Right after I returned I flew to Washington, D.C., and walking on the concrete there I realized, “Wow, I don’t have to watch my step.” Because being outside on the ice in the darkness you always watch your step. You can easily step into a crack.

You are going back for another couple of months in early April, Esther, right?

HORVATH Yes. I think because I knew I was coming back again, I could leave. I knew what I was going to miss the most was the darkness. When I go back it will be 24-hour sun, so it will be very different.

You are going back in April too, Markus. And then you go back one final time, in late summer, as the expedition draws to a close.

REX At that time the ice will be starting to melt. It will be very challenging. We’ll have lots of melt ponds and the ice will become even more unstable than it is now. Depending on the conditions we’ll have to decide on a daily basis whether it’s still safe to work on the ice and then, at some point, just pick up and go.

You’ve been involved in the planning for this expedition for years. Now that it is underway, is there anything that has surprised you?

REX We expected a very dynamic ice surface, with lots of cracks and pressure ridges forming that would force us to reconfigure our research camp frequently. But 2019 was special. It was the warmest summer that we have ever experienced in the Central Arctic, and that of course eroded the sea ice even more. The degree of instability was even more pronounced than I expected.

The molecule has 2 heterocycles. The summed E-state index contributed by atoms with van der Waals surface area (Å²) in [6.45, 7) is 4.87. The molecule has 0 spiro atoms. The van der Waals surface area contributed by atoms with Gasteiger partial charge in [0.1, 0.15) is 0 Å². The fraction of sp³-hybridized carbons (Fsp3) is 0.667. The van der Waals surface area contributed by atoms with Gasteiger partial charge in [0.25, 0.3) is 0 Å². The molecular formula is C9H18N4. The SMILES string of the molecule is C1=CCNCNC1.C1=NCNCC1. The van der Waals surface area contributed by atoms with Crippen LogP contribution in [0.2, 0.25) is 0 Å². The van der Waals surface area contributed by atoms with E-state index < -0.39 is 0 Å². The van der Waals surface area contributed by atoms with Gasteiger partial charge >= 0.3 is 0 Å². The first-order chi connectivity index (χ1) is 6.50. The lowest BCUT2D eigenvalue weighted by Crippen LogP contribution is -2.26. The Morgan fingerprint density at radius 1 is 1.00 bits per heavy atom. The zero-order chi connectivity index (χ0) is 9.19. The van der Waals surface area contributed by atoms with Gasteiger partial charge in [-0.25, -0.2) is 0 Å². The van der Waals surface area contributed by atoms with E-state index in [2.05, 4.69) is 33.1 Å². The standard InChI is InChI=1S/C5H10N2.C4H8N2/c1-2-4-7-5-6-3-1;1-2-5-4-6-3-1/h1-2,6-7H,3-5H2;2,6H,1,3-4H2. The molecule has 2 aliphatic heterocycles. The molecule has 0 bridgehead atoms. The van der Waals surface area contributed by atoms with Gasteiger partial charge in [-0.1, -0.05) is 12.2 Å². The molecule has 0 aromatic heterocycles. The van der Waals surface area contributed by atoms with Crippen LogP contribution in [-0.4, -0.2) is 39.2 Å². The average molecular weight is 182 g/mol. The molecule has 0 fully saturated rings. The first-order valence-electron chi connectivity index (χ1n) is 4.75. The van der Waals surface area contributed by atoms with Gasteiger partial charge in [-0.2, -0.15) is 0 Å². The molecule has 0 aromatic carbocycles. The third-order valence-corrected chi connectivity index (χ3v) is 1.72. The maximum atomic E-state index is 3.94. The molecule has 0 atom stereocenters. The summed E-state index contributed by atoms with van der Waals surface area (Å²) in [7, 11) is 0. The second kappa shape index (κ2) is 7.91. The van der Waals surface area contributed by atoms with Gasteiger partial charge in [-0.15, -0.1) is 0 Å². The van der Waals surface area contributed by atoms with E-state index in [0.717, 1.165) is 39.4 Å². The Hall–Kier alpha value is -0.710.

Pretty much every day during the early part of the expedition, we had formation of new cracks in the ice and these massive events when pressure ridges form, with ice piling up one or two stories high. It happens in minutes and it’s very impressive to see, but it’s annoying for setting up and maintaining our infrastructure on the ice.

Is there anything you can say yet about what the expedition has learned about the Arctic and climate change?

REX We just brought the first hard disks of data back to the mainland a few days ago. People have hardly had time to start to look into it, so I can’t give you any specific results. What we do know is that we now have continuous observations of over 100 key climate parameters. The research camp is in full swing.

The data includes measurements taken before, during and after storms, including a very fierce one that passed through in November. Storms are very important events in the Arctic, and these are the first detailed measurements of the climate processes that occur during them. That is certainly a scientific highlight — it will give us a much better understanding of how storm systems affect the Arctic.

Even in calmer conditions it was bitterly cold, with temperatures as low as minus 34 degrees Celsius (minus 29 Fahrenheit) and wind chill readings into the minus-50s Celsius. Esther, what were the challenges of trying to take photographs in such a harsh environment?